Aria Aber



I crippled into English the way my father clutched
his valise at the airport, defeated and un-American.
It took me twelve strange springs to know: nothing
occurs out of a sudden. How do I let it go?
Little has been purloined from me and the ghosts
of childhood still sibilate by which I mean
nobody has touched me on my innermost parts.
At the accent reduction class, my teacher
instructed me to invert my tongue like in love.
So, I lay at a pavement. Under your elegy. In a bridge.
Such starkness the want to put inside me a perfect sentence.
What would have Lou Salome done?
I absolved every year around the sun
knowing there is an animal smell
hooked to a line leading past a border I am not going
to cross. But what is exile exactly. What exactitude.
Father says howa for hour, allo for hello.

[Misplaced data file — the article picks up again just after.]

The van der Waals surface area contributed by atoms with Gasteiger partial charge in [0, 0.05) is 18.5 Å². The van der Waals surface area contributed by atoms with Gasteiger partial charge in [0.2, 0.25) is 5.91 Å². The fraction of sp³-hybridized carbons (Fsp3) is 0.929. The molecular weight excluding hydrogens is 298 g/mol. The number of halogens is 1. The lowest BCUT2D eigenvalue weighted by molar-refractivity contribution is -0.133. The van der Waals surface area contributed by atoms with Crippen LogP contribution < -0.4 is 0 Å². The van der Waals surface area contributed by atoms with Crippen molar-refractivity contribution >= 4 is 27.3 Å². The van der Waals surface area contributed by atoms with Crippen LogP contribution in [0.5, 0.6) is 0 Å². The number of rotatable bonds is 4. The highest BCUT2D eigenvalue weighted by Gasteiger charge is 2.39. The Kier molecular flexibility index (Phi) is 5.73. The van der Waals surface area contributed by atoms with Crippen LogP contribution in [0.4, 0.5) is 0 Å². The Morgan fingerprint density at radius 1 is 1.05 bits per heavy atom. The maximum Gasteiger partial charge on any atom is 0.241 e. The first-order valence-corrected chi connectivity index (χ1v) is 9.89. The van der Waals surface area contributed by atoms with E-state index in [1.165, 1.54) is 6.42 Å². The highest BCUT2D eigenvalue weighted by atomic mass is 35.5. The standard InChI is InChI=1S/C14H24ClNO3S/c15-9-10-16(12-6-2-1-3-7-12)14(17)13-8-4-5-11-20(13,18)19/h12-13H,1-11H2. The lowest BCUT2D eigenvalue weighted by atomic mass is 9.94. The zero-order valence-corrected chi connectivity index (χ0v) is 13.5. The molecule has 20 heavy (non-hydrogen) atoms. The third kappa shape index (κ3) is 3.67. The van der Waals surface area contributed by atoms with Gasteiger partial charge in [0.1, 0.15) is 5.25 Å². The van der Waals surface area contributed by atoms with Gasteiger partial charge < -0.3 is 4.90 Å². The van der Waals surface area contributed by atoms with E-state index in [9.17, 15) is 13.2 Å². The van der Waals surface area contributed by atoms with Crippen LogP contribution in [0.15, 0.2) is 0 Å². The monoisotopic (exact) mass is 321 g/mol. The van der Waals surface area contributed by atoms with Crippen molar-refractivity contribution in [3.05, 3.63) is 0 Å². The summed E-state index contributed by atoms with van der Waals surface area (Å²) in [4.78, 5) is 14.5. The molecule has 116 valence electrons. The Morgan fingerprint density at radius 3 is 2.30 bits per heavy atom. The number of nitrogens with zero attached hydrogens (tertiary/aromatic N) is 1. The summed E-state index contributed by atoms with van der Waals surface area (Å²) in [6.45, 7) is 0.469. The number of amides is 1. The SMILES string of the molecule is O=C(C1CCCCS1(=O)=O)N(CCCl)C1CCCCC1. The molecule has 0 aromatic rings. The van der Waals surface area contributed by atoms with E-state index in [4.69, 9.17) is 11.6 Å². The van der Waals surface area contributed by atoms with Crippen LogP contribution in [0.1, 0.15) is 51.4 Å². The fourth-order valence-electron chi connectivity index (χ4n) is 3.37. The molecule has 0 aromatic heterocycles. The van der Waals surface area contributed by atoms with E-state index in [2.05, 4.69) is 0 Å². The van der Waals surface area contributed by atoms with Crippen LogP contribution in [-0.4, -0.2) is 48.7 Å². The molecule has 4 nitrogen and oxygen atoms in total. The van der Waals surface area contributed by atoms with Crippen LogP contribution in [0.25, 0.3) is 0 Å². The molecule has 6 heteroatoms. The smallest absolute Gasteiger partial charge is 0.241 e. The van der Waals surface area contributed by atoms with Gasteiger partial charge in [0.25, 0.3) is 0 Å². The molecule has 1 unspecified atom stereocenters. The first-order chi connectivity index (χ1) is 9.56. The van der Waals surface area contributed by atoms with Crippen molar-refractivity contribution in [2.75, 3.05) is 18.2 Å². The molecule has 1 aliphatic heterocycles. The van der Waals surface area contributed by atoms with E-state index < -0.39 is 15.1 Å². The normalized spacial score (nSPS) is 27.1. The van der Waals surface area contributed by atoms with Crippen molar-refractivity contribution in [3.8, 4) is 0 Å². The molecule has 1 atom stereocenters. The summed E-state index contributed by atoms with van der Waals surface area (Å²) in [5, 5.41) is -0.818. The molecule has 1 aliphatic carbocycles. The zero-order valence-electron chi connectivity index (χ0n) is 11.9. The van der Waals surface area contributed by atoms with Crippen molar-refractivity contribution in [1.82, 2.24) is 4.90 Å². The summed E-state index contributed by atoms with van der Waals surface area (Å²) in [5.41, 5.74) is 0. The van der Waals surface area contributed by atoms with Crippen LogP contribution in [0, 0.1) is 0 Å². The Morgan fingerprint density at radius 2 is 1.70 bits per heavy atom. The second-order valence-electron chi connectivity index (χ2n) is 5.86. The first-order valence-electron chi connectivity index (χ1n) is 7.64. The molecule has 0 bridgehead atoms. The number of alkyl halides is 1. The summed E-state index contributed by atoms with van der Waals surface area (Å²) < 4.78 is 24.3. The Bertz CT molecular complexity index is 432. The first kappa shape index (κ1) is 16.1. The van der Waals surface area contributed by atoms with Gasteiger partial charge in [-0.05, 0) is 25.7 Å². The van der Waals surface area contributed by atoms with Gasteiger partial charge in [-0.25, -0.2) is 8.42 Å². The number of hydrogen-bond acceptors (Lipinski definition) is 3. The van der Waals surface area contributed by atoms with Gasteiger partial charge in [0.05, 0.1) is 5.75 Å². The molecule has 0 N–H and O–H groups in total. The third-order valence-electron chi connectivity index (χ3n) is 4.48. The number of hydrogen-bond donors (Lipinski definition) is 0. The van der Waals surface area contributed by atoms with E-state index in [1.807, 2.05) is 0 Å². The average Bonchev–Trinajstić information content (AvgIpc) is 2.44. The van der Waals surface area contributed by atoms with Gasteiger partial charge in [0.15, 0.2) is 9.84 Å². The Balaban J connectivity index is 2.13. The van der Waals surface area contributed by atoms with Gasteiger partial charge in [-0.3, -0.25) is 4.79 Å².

Father says iz gud, don’t come bag, eat frood, green card.
If I could explain to him the difference between excite and exit
maybe others too will hear the law in Allah. When they asked
my mother where are you from? She smiled and replied:
fine, ou hare yu? Oh, I shoved my hand right through
the officer’s mouth and ripped out his tongue,
placed it under my pillow, waited
for my blood to bloom new.

Aria Aber was born to Afghan parents in Germany, and now lives in New York, where she is an MFA candidate at NYU. Her work has appeared in The Poetry Review, The Journal, Best British Poetry, and others. She holds fellowships from NYU, Kundiman, and Dickinson House.
Mark Cugini